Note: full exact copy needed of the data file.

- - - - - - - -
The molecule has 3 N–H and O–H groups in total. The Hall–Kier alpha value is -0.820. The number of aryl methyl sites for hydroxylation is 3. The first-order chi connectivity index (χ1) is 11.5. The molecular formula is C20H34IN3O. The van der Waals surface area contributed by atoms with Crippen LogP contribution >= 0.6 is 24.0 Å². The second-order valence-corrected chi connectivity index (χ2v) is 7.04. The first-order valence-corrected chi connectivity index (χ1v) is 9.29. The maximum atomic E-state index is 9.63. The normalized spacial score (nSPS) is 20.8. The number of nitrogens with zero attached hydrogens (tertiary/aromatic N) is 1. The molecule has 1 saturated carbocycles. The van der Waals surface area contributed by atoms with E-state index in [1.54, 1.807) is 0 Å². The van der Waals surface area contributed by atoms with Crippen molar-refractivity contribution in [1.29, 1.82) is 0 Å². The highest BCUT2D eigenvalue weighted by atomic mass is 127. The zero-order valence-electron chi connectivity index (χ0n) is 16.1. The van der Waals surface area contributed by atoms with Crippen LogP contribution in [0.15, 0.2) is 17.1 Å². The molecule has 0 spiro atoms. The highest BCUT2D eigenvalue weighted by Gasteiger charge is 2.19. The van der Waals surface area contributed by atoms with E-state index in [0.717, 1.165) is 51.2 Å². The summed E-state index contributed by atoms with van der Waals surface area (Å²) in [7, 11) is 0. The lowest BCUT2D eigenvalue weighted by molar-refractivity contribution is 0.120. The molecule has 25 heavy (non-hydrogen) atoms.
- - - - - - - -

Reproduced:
The molecule has 3 N–H and O–H groups in total. The Hall–Kier alpha value is -0.820. The number of aryl methyl sites for hydroxylation is 3. The first-order chi connectivity index (χ1) is 11.5. The molecular formula is C20H34IN3O. The van der Waals surface area contributed by atoms with Crippen LogP contribution >= 0.6 is 24.0 Å². The second-order valence-corrected chi connectivity index (χ2v) is 7.04. The first-order valence-corrected chi connectivity index (χ1v) is 9.29. The maximum atomic E-state index is 9.63. The normalized spacial score (nSPS) is 20.8. The number of nitrogens with zero attached hydrogens (tertiary/aromatic N) is 1. The molecule has 1 saturated carbocycles. The van der Waals surface area contributed by atoms with E-state index in [1.54, 1.807) is 0 Å². The van der Waals surface area contributed by atoms with Crippen molar-refractivity contribution in [1.29, 1.82) is 0 Å². The highest BCUT2D eigenvalue weighted by atomic mass is 127. The zero-order valence-electron chi connectivity index (χ0n) is 16.1. The van der Waals surface area contributed by atoms with Crippen LogP contribution in [0.15, 0.2) is 17.1 Å². The molecule has 0 spiro atoms. The highest BCUT2D eigenvalue weighted by Gasteiger charge is 2.19. The van der Waals surface area contributed by atoms with E-state index in [0.717, 1.165) is 51.2 Å². The summed E-state index contributed by atoms with van der Waals surface area (Å²) in [7, 11) is 0. The lowest BCUT2D eigenvalue weighted by molar-refractivity contribution is 0.120. The molecule has 25 heavy (non-hydrogen) atoms.